• Can brain scans reveal information about the kind of person you're compatible with? (SBS Dateline)
Love has traditionally been considered a mystery of the human condition, but modern science is bringing us new answers on the origins of love, and where in our brains we can observe it.
By
Dr Lucy Brown

4 Oct 2016 - 1:21 PM  UPDATED 4 Oct 2016 - 10:05 PM

What is love, and I mean romantic love?

What is the kind of love that makes you change your life because of another person? The kind of love that makes you euphoric when you are with that special person? The kind of love the poets write about.

Love is often associated with the heart, but as a neuroscientist I’ve looked to the brain for answers. Along with my colleagues anthropologist Dr Helen Fisher and social psychologist Professor Art Aron, we’ve tried to unravel the concept of love using science.

Imagine the thrill of seeing what no one else has seen: brain activity that is there only for a new, beloved sweetheart. We used an MRI scanner to do this. We can get brain images every few milliseconds for minutes at a time. We asked people to look at a picture of their new love and think about a romantic time with them.

Dateline: Love, Sex and Science

The controls for the experiment were a familiar but neutral person and a task to count back by 7’s from a large number like 1011. We saw activity in an amazing set of brain areas that we know process the biggest rewards we feel, and focus us on food and water. Some of these areas process the high from cocaine.

Neuroscientists call it the reward and drive system. In a way, we are addicted to the person we love. No wonder we change our lives for a lover. Nature gave us a brain system to enjoy food, water, and a potential mate. This system makes us focus on food and water and people – the person has become a goal in our lives.

Love is a natural drive, similar to the drive to pair up like all other mammals. The drive can be so strong that it gets us into trouble, but mainly it is a good thing. Having a mate is protection for you, and you may pass on your genes with this mate.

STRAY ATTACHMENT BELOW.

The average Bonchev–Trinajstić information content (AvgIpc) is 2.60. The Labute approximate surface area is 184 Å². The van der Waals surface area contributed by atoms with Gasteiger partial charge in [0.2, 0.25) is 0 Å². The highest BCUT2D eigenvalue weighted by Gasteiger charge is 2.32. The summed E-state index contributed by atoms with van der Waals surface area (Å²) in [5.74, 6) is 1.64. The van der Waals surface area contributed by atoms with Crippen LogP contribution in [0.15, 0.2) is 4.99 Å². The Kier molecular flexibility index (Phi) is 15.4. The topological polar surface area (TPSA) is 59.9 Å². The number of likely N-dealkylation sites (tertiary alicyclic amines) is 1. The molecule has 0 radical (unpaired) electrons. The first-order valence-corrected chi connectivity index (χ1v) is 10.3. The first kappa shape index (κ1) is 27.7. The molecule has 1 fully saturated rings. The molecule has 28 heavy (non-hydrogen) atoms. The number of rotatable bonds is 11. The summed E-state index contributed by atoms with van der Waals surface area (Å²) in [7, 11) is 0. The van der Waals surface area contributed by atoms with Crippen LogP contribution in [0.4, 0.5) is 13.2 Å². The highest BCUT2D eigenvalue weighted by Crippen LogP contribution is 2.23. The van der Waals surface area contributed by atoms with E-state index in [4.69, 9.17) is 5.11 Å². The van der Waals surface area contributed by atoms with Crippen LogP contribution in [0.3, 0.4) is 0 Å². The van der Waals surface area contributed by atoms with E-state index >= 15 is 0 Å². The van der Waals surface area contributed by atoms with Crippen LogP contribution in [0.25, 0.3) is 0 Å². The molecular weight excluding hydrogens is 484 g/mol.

It’s interesting that the sex drive uses a different set of brain areas, a different system is active during arousal. Sex and romance are different. They often go together, but they don’t always go together. People can be aroused by a porn star, but they don’t often fall in love with them.

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Your brain on love

Now imagine looking into your own brain when you are in the early stages of love. I did that! I was about to get married, six years ago. I was deeply in love. Whenever I looked at picture of my partner’s face my heart skipped a beat; I smiled involuntarily inside and outside.

Everyone asked me, “Are you sure you want to do this? What if it doesn’t show the reward and drive system effect?” I answered that I know it will. Anyone who is deeply in love knows it. You can’t stop thinking about the other person. I was right, I showed the reward-drive system effect perfectly.

It was fun to be in the scanner and concentrate on his face for 20 seconds at a time and think about our romantic times. What surprised me was an effect that we had seen in a few people who we had followed for 3 and a half years, and they were still together after the early-love brain scan. Their early love brain scan had shown a decrease in activity in brain areas that judge others. I had no idea that my brain activity associated with judging people was actively decreased when I looked at him. That was fascinating to me. I know that psychologists say it is very important in relationships to avoid criticism – so I am happy that I am able to do that in my marriage.

I gave my husband a picture of my brain effect as an anniversary present. This is the next thing we want to do: understand how relationships develop and change over time.

Who are we compatible with?

We want to know the answer to that question to keep the relationship happy and productive. We want to get along well with a long-term partner. Dr Helen Fisher has made a questionnaire to test couple compatibility based on brain physiology, and we tested it with our brain scanning techniques to show that many of the questions reflect our individual dopamine system brain activity, for example.

More importantly, if we score highly as an Explorer, which is a personality type on the dopamine scale, then we should look for another Explorer as a romantic partner. We are probably attracted to that kind of person anyway, but it’s a good idea to take her test, and Know Thyself.

Are you an Explorer, a Builder, a Director, a Negotiator?

Do Dr Helen Fisher's personality test here to find out: https://theanatomyoflove.com/relationship-quizzes/helen-fishers-personality-test/

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